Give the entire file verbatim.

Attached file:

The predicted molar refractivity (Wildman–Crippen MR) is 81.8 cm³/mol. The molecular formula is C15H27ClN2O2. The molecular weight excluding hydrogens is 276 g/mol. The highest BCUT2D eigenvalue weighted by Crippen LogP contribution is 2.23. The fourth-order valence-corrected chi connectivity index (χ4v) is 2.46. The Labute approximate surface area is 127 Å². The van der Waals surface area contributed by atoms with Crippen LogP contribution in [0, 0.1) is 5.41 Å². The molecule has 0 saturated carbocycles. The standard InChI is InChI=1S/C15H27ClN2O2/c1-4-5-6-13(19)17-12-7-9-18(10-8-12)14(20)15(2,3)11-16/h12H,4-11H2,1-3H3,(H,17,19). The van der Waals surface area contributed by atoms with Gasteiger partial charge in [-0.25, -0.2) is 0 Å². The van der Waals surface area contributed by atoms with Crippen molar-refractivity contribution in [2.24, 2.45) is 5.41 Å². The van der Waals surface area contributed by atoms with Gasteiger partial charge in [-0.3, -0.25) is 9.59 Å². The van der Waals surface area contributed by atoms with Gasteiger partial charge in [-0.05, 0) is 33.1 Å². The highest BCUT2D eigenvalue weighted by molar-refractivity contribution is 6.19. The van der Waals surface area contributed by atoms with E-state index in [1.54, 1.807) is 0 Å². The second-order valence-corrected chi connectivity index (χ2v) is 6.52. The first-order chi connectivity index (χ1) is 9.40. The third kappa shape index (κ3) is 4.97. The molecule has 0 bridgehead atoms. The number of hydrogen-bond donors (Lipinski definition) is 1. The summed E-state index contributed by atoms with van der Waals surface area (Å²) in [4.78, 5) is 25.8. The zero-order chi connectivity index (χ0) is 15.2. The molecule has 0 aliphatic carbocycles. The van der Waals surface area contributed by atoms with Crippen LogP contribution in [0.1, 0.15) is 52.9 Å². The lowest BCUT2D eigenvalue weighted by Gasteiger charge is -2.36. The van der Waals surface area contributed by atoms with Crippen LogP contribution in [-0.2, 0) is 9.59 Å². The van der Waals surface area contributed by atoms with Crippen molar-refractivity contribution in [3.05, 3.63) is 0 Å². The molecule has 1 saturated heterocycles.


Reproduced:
The predicted molar refractivity (Wildman–Crippen MR) is 81.8 cm³/mol. The molecular formula is C15H27ClN2O2. The molecular weight excluding hydrogens is 276 g/mol. The highest BCUT2D eigenvalue weighted by Crippen LogP contribution is 2.23. The fourth-order valence-corrected chi connectivity index (χ4v) is 2.46. The Labute approximate surface area is 127 Å². The van der Waals surface area contributed by atoms with Crippen LogP contribution in [0, 0.1) is 5.41 Å². The molecule has 0 saturated carbocycles. The standard InChI is InChI=1S/C15H27ClN2O2/c1-4-5-6-13(19)17-12-7-9-18(10-8-12)14(20)15(2,3)11-16/h12H,4-11H2,1-3H3,(H,17,19). The van der Waals surface area contributed by atoms with Gasteiger partial charge in [-0.25, -0.2) is 0 Å². The van der Waals surface area contributed by atoms with Crippen molar-refractivity contribution in [2.24, 2.45) is 5.41 Å². The van der Waals surface area contributed by atoms with Gasteiger partial charge in [-0.3, -0.25) is 9.59 Å². The van der Waals surface area contributed by atoms with Gasteiger partial charge in [-0.05, 0) is 33.1 Å². The highest BCUT2D eigenvalue weighted by molar-refractivity contribution is 6.19. The van der Waals surface area contributed by atoms with E-state index in [1.54, 1.807) is 0 Å². The second-order valence-corrected chi connectivity index (χ2v) is 6.52. The first-order chi connectivity index (χ1) is 9.40. The third kappa shape index (κ3) is 4.97. The molecule has 0 bridgehead atoms. The number of hydrogen-bond donors (Lipinski definition) is 1. The summed E-state index contributed by atoms with van der Waals surface area (Å²) in [4.78, 5) is 25.8. The zero-order chi connectivity index (χ0) is 15.2. The molecule has 0 aliphatic carbocycles. The van der Waals surface area contributed by atoms with Crippen LogP contribution in [0.1, 0.15) is 52.9 Å². The lowest BCUT2D eigenvalue weighted by Gasteiger charge is -2.36. The van der Waals surface area contributed by atoms with Crippen LogP contribution in [-0.2, 0) is 9.59 Å². The van der Waals surface area contributed by atoms with Crippen molar-refractivity contribution in [3.05, 3.63) is 0 Å². The molecule has 1 saturated heterocycles.